All bloke’s leave home at some stage whether to go to university, start a new job or just to get on with adult life. However, the act of leaving the protective shell of the family home can feel like a thing to be feared or regretted. We should not let these fears cloud our appreciation for what is a real opportunity to enjoy independence, freedom and responsibility unlike any we can have under the shelter of our family roof.
There is a growing trend in Australia and globally, for young people to stay home for longer and longer, even into their late twenties. While there are legitimate financial and family reasons that make up a portion of this trend there is also a resistance amongst young people, and even parents, to allow life to take its natural course and for young blokes to try and strike out on their own.
This has the dangerous potential of arresting the development of our young men and putting their lives on hold. How often have we heard the saying that the 30’s are the new 20’s. While young people these days have different sets of challenges to face than their parents, from exorbitant housing prices, longer periods at university and what can be a difficult job market. It is still important to continue our life’s journey in an enthusiastic and optimistic fashion.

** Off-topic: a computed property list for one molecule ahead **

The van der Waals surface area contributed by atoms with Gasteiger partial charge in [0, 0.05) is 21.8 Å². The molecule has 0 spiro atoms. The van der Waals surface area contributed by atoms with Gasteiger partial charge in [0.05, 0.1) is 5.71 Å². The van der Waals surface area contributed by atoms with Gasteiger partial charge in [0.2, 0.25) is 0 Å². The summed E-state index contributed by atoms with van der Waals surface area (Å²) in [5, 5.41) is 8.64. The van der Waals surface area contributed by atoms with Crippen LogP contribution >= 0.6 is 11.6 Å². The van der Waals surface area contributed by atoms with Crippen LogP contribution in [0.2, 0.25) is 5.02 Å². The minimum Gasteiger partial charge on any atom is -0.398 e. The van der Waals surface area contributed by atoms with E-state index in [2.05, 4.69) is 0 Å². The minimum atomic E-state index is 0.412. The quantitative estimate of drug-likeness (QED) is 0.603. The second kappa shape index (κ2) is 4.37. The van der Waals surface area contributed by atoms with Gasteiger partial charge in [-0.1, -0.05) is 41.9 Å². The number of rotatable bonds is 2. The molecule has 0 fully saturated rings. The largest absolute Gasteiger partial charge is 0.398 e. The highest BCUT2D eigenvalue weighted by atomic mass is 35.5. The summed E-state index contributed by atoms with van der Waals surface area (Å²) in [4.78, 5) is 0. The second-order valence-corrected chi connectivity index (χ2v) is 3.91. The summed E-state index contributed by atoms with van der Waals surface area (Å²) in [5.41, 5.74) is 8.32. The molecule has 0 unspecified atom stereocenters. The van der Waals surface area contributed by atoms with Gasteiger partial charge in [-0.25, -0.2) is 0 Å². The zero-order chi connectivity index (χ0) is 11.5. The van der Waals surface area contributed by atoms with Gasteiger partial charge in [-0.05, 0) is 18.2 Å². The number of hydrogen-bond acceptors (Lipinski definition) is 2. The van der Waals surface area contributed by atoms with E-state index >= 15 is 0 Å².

What young blokes need to do when thinking of moving out is realistically ask themselves some important questions:
- What mental, physical, social and financial advantages and disadvantages are there to moving out?
- Is this a move that will have a positive impact on my future?
- Will the place I move to be a safe and healthy environment?
- Am I being realistic about my expectations and what I can afford?
- Have I got my family’s support?
If the answers to these questions are positive, it’s time to start planning. Planning for the practical matters usually comes first, such as when and where to move, what appliances and furniture to get and who if anyone to live with. However, it’s important to acknowledge that leaving home for the first time is not easy and there will likely be feelings of anxiety, homesickness and loneliness along the way and that needs to be planned for as well.
Ways to deal with this are to have the practical details planned well in advance to reduce stress, but also to plan for your emotional wellbeing. Try to resolve any arguments you may be having with your parents and be sure you aren’t moving out prematurely simply to avoid conflict. Make sure to schedule time to visit home, or at least call often and keep involved. Importantly try to make the new home feel like a proper home to you, whether that be by bringing your own mementos from home, or by creating a similar routine.
The choice to leave home involves many uncertainties but can be rewarding because it exposes us to opportunities for personal growth. Take the time to enjoy this exciting new chapter in your life journey.
Jaxon and the Team
The Regional Men’s Health Initiative delivered by WMH (Inc.)
PO Box 768, Northam WA 6401
Phone: 08 9690 2277